Friday, 23 July 2010

T 1560/05 – The Skilled Person Reads Magazines

In the present case, the patent proprietor, whose patent had been revoked by the Opposition Division, argued that there was no technical teaching in document E3, a review article published in a professional magazine (“Funkschau”). Citing decision T 172/03, the proprietor asserted that E3 could not be used as a starting point for assessing inventive step.

In T 172/03 the patent proprietor complained that the Examining Division had rejected its application based on some fictitious prior art. The Board came to the following conclusion:
… It can hardly be assumed that the EPC envisaged the notional person skilled in the (technological) art to take notice of everything, in all fields of human culture and regardless of its informational character. A consistent construction of the patentability provisions requires the term “everything” in A 54(2) to be understood as concerning such kind of information which is relevant to some field of technology.

From these considerations it follows that anything which is not related to any technological field or field from which, because of its informational character, a skilled person would expect to derive any technically relevant information, does not belong to the state of the art to be considered in the context of A 54 and A 56, even if it had been made available to the general public before the relevant priority date.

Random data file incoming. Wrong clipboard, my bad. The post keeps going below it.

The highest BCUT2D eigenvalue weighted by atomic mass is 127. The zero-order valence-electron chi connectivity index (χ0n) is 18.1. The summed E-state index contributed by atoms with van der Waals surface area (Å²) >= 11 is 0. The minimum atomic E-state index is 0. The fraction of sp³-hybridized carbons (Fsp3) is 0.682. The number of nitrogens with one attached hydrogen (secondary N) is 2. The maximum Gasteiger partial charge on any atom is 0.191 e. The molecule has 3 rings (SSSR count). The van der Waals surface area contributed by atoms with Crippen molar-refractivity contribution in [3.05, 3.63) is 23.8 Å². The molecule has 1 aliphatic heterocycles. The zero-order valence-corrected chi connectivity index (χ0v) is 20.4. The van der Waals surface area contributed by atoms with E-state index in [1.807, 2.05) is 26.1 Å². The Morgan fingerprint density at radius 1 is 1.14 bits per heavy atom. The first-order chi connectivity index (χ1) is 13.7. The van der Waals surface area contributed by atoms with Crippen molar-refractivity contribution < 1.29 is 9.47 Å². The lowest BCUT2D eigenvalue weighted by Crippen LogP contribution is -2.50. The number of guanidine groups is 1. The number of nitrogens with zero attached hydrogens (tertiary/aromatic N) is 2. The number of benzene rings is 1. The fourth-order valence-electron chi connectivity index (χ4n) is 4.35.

However, in the present case, the Board does not find T 172/03 to be applicable:

[3.3] E3 reviews cable television networks in the USA before the priority date. In the board’s view, the skilled person would derive technically relevant information from such a review, such as information on the different kinds of television programs transmitted in the USA and on the (interactive) services offered for subscription or purchase using, for instance, a back channel. Thus the circumstances differ from those referred to in case T 172/03 [10].

Consequently the board does not accept the appellant’s argument that there is no technical teaching in E3.

In the judgement of the board E3 is comprised in the state of the art as defined in A 54(2).

To read the whole decision, please click here.


Anonymous said...

I have to admit that the formulation of point 10 of T 172/03 is at least somewhat confusing, but reading the whole decision should make clear that it does not at all support the view of the patent proprietor.

The point of T 172/03 is that non-technical information does not have to be shown to be part of the state of the art (and indeed does not belong to the "state of the art" within the meaning of Art. 54(2)), but can simply be assumed to be known by the skilled person (at least for the purpose of inventive step).